A Deadly War
Many of the deadliest battles in history occurred in this war. See Ypres, Vimy Ridge, Marne, Cambrai, Somme, Verdun, Gallipoli. See Wars of the 20h Century for various totals given for the number that died in this war. For instance, is it proper to consider the Influenza pandemic (see below) as part of the overall death count for the war, given the important part the War played in its transmission?
Perhaps the single most important event precipitated by the privations of the war was the Russian Revolution. Socialist and explicitly Communist uprisings also occurred in many other European countries from 1917 onwards, notably in Germany and Hungary. As a result of the Bolsheviks’ failure to cede territory, German and Austrian forces defeated the Russian armies, and the new communist government signed the Treaty of Brest-Litovsk in March 1918. In that treaty, Russia renounced all claims to Finland, Latvia, Lithuania, Poland (specifically, the formerly Russian-controlled Congress Poland of 1815), and Ukraine, and it was left to Germany and Austria-Hungary “to determine the future status of these territories in agreement with their population.”
A separate, but related event was the great influenza pandemic. A new strain of Influenza, originating in the U.S.A. (but misleadingly known as “Spanish Flu”) was accidentally carried to Europe with the American forces. The disease spread rapidly through both the continental U.S. and Europe, reaching, eventually, around the globe. The exact number of deaths is unknown, but in excess of 20 million people worldwide is not considered an overestimate.
Social trauma: The experiences of the war lead to a sort of collective national trauma afterward for all the participating countries. The optimism of 1900 was entirely gone and those who fought in the war became what is known as “the Lost Generation” because they never fully recovered from their experiences. This was especially acute in France where a huge number of young men were killed or injured during the conflict. For the next few years the nation became obsessive in its mourning and thousands of memorials were erected, one for each village in France.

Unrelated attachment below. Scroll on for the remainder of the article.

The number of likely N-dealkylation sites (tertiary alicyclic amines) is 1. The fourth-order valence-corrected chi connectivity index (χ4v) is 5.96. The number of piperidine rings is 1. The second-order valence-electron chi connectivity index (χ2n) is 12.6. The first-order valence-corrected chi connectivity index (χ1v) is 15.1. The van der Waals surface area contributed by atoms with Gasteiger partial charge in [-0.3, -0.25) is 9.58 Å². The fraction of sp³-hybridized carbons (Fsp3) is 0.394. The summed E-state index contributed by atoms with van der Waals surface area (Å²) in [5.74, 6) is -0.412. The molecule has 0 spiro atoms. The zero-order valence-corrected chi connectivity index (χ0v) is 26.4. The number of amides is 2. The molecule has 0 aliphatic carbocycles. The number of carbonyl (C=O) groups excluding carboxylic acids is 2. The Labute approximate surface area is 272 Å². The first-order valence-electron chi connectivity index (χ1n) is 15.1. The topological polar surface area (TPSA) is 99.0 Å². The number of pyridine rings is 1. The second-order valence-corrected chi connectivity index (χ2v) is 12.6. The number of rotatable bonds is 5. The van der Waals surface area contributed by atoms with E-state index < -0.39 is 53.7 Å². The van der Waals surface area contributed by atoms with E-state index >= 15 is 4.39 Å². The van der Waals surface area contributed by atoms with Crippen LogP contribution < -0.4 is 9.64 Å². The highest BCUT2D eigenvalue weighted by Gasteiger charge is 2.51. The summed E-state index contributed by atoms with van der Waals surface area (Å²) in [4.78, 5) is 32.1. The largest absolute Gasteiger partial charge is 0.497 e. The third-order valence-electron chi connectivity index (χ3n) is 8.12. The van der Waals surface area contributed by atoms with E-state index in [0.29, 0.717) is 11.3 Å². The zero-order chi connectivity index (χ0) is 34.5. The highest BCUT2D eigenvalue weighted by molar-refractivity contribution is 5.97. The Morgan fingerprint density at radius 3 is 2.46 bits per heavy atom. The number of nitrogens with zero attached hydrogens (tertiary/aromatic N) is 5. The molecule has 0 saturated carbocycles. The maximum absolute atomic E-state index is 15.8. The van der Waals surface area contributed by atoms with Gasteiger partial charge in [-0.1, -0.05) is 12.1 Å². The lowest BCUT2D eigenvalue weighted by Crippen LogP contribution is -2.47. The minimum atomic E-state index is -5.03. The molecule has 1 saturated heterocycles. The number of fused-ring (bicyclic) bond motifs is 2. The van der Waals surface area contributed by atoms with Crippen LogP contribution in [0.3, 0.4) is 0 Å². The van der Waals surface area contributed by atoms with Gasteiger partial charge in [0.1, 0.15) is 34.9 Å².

Nearly 15 percent of the land area of the German Empire was ceded at Allied insistence to various countries. The largest confiscated part of Germany was given to Poland; this part was called the “Polish Corridor” because of its position between East Prussia and the rest of Germany. In addition, the western powers helped Poland gain another huge chunk of land in western Ukraine. Britain and France occupied the vast majority of former German and Ottoman colonies as “League of Nations mandates”.
Russia also lost substantial land. The countries of Lithuania, Latvia, and Estonia were created to accommodate ethnic groups. Also, land was taken for addition to Poland, and Romania.
The Austro-Hungarian Empire was broken into many pieces. The new republics of Austria and Hungary were established, disavowing any continuity with the empire. Bohemia, Moravia, and Slovakia formed the new Czechoslovakia. Galicia was transferred to Poland and South Tyrol and Trieste went to Italy. Bosnia-Herzegovina, Croatia, Slovenia, and Vojvodina were joined with Serbia and Montenegro to form the Kingdom of the Serbs, Croats and Slovenes, later Yugoslavia. Transylvania became part of Romania.
Because of the intermixed population and partly because of the interests of great powers, the new borders did not always follow ethnic divisions. The new states of eastern Europe nearly all had large national minorities. Hundreds of thousands of Germans continued to live in the newly created countries. A quarter of ethnic Hungarians found themselves living outside of Hungary.
Less concrete changes include the growing assertiveness of Commonwealth nations. Battles such as Gallipoli for Australia and New Zealand, and Vimy Ridge for Canada led to increased national pride and a greater reluctance to remain subordinate to Britain, leading to the growth of diplomatic autonomy in the 1920s.
Also extremely important was the participation of French colonial troops from Indochina, North Africa, and Madagascar without whom France might well have fallen. When these soldiers returned to their homelands and continued to be treated as second-class citizens, many became the nucleus of pro-independence groups.